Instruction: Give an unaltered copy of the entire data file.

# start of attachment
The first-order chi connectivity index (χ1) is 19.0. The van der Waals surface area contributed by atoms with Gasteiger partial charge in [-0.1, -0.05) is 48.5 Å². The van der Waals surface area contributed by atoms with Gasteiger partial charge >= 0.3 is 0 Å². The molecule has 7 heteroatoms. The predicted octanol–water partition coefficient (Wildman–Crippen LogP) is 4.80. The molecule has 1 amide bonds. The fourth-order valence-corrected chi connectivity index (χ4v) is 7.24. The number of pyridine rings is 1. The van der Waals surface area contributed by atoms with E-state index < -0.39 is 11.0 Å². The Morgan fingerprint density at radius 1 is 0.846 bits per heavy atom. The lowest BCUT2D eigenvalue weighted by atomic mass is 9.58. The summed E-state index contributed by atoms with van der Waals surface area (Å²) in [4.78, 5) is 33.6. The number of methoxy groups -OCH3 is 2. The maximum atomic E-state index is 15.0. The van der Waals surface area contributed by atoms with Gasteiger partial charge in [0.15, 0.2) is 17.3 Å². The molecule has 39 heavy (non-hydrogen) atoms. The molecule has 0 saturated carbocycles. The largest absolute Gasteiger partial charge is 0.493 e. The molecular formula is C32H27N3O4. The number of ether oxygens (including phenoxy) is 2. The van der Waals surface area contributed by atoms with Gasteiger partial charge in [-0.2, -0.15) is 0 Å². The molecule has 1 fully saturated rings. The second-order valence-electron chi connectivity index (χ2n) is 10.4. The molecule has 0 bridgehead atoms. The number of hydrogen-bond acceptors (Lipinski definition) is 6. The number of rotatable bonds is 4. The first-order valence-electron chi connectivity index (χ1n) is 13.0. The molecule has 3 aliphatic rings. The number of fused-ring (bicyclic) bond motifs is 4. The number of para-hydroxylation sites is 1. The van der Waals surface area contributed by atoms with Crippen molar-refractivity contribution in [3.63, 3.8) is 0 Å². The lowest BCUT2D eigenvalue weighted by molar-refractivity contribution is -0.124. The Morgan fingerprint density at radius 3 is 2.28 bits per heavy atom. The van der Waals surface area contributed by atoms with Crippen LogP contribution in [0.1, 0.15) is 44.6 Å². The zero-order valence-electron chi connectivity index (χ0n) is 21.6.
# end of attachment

The first-order chi connectivity index (χ1) is 19.0. The van der Waals surface area contributed by atoms with Gasteiger partial charge in [-0.1, -0.05) is 48.5 Å². The van der Waals surface area contributed by atoms with Gasteiger partial charge >= 0.3 is 0 Å². The molecule has 7 heteroatoms. The predicted octanol–water partition coefficient (Wildman–Crippen LogP) is 4.80. The molecule has 1 amide bonds. The fourth-order valence-corrected chi connectivity index (χ4v) is 7.24. The number of pyridine rings is 1. The van der Waals surface area contributed by atoms with E-state index < -0.39 is 11.0 Å². The Morgan fingerprint density at radius 1 is 0.846 bits per heavy atom. The lowest BCUT2D eigenvalue weighted by atomic mass is 9.58. The summed E-state index contributed by atoms with van der Waals surface area (Å²) in [4.78, 5) is 33.6. The number of methoxy groups -OCH3 is 2. The maximum atomic E-state index is 15.0. The van der Waals surface area contributed by atoms with Gasteiger partial charge in [0.15, 0.2) is 17.3 Å². The molecule has 39 heavy (non-hydrogen) atoms. The molecule has 0 saturated carbocycles. The largest absolute Gasteiger partial charge is 0.493 e. The molecular formula is C32H27N3O4. The number of ether oxygens (including phenoxy) is 2. The van der Waals surface area contributed by atoms with Gasteiger partial charge in [-0.2, -0.15) is 0 Å². The molecule has 1 fully saturated rings. The second-order valence-electron chi connectivity index (χ2n) is 10.4. The molecule has 0 bridgehead atoms. The number of hydrogen-bond acceptors (Lipinski definition) is 6. The number of rotatable bonds is 4. The first-order valence-electron chi connectivity index (χ1n) is 13.0. The molecule has 3 aliphatic rings. The number of fused-ring (bicyclic) bond motifs is 4. The number of para-hydroxylation sites is 1. The van der Waals surface area contributed by atoms with Crippen molar-refractivity contribution in [3.63, 3.8) is 0 Å². The lowest BCUT2D eigenvalue weighted by molar-refractivity contribution is -0.124. The Morgan fingerprint density at radius 3 is 2.28 bits per heavy atom. The van der Waals surface area contributed by atoms with Crippen LogP contribution in [0.1, 0.15) is 44.6 Å². The zero-order valence-electron chi connectivity index (χ0n) is 21.6.